Jack LaLanne (Setember 26, 1914 – January 23, 2011; age 96) – An American fitness, exercise, nutritional expert and motivational speaker, LaLanne was sometimes called The Godfather of Fitness. A self-described sugarholic and junk food junkie until he was 15, he turned his life around after listening to a public lecture by Paul Bragg, a well-known nutritional speaker. His many feats include swimming the entire length (1.7 miles) of the Golden Gate Bridge in San Francisco, under water, with 140 pounds of air tanks and other equipment strapped to his body. A year later he swam from Alcatraz Island to Fisherman's Wharf, handcuffed. He also set the world record of 1,033 push-ups in 23 minutes, swam the Golden Gate Channel while towing a 2,500 pound cabin cruiser. At age 70, while handcuffed, shackled and fighting strong winds and currents, he towed 70 rowboats a mile to the Queen Mary. LaLanne died at his home from respiratory failure due to pneumonia.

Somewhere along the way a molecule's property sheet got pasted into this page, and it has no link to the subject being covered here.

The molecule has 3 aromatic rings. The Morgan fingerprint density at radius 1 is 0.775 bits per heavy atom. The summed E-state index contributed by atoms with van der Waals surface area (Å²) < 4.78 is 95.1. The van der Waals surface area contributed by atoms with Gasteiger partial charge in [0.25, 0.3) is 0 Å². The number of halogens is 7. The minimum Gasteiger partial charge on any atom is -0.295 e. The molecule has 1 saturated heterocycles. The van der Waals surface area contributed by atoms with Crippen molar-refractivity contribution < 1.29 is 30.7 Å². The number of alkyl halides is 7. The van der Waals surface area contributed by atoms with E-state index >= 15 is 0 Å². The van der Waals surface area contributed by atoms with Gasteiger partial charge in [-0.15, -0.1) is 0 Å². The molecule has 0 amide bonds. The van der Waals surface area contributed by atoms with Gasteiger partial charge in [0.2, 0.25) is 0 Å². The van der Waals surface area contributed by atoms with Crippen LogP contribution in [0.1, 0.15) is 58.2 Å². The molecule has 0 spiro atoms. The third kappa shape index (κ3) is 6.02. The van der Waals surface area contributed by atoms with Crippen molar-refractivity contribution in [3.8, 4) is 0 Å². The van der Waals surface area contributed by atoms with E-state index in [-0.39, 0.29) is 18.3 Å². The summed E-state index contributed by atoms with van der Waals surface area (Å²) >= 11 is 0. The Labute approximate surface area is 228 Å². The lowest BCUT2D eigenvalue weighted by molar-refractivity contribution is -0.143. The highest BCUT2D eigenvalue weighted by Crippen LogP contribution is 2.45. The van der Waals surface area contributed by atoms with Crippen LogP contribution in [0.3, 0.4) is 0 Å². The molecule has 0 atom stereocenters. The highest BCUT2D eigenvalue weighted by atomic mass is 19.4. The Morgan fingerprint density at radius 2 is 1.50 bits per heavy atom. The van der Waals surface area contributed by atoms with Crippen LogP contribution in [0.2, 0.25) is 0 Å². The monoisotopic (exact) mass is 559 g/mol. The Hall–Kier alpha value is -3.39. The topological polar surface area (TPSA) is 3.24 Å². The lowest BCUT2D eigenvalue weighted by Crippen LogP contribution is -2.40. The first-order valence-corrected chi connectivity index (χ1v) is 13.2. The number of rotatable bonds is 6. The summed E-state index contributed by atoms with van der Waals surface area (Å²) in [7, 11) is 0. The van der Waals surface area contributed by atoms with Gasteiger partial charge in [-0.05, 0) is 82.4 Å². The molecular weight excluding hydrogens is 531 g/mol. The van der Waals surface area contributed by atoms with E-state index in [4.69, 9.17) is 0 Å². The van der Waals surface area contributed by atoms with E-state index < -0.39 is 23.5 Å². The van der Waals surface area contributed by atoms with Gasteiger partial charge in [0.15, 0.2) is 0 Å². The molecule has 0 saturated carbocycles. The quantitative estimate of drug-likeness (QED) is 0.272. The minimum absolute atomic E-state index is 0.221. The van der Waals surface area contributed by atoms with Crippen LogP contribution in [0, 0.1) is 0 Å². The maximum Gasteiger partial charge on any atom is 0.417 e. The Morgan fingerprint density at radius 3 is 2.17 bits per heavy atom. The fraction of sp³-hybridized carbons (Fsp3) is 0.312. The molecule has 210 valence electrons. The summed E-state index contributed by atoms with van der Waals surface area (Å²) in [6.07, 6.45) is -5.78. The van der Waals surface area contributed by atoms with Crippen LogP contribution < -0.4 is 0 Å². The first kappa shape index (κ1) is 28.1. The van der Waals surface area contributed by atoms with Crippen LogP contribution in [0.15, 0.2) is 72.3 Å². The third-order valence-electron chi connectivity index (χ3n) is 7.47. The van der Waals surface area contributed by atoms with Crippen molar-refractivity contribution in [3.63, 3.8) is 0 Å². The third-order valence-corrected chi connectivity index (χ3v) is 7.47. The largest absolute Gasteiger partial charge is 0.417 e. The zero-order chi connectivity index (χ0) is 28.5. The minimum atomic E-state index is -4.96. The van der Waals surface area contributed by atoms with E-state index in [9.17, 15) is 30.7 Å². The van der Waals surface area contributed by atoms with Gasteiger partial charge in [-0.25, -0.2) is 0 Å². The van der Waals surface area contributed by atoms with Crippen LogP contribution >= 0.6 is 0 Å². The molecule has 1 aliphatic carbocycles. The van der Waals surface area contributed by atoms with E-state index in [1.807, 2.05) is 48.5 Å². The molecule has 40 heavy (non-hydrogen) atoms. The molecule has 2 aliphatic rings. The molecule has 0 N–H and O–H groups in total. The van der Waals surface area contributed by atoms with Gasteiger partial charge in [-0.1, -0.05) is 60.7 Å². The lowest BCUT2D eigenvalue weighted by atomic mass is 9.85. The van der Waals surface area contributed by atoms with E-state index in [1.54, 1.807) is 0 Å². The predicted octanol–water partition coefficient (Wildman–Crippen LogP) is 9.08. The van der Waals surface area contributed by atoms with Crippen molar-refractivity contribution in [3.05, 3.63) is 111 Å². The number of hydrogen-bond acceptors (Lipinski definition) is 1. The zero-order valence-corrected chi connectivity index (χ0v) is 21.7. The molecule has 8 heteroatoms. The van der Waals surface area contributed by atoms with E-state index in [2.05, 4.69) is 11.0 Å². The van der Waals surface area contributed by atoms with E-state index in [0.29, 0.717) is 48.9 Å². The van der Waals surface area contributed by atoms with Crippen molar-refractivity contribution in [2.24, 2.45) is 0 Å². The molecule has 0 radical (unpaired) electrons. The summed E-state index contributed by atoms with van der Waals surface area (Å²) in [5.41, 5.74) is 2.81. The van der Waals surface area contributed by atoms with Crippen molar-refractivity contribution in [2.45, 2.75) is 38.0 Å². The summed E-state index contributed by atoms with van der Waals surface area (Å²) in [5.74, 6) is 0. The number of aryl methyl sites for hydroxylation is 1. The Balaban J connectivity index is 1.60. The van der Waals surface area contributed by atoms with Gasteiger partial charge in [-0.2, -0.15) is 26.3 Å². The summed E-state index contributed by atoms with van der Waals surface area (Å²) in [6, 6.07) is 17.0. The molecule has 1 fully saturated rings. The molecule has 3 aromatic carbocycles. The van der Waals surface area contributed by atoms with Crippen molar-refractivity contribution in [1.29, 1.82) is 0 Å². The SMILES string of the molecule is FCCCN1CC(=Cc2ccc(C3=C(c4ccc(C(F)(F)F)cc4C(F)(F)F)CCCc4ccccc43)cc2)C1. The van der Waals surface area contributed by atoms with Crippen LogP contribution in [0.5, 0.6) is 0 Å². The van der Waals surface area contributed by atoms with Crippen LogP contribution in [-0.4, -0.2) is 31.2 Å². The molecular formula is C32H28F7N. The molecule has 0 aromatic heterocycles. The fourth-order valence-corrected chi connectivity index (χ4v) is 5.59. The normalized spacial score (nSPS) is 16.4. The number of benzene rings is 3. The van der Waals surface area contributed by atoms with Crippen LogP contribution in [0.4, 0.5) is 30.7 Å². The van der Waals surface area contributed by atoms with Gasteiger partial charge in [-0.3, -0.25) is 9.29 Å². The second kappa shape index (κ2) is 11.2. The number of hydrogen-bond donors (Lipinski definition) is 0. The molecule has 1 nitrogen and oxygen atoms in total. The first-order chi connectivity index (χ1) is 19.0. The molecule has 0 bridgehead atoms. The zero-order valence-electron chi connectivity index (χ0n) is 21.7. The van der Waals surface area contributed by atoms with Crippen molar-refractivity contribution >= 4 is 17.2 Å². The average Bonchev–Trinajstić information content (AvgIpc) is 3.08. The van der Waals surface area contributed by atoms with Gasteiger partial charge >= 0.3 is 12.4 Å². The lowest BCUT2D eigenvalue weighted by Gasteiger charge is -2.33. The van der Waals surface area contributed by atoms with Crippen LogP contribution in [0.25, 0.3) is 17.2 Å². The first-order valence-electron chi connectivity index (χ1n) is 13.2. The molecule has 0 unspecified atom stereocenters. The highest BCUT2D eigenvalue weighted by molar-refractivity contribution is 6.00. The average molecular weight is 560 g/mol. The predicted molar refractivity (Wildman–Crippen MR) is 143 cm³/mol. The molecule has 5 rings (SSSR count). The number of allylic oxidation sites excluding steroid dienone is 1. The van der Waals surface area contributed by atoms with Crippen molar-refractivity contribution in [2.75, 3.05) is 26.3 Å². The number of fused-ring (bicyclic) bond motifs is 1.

Peter Yates (July 24, 1929 – January 9, 2011; age 81) – An English director and producer, Yates is best known for directing Bullitt, Robbery and The Friends of Eddie Coyle. He broke into showbiz while directing the TV series The Saint and his first film was the 1963 musical Summer Holiday. He earned four Oscar nominations – Best Director and Best Picture for both The Dresser (1983) and Breaking Away (1980). Yates died in London from an undisclosed illness.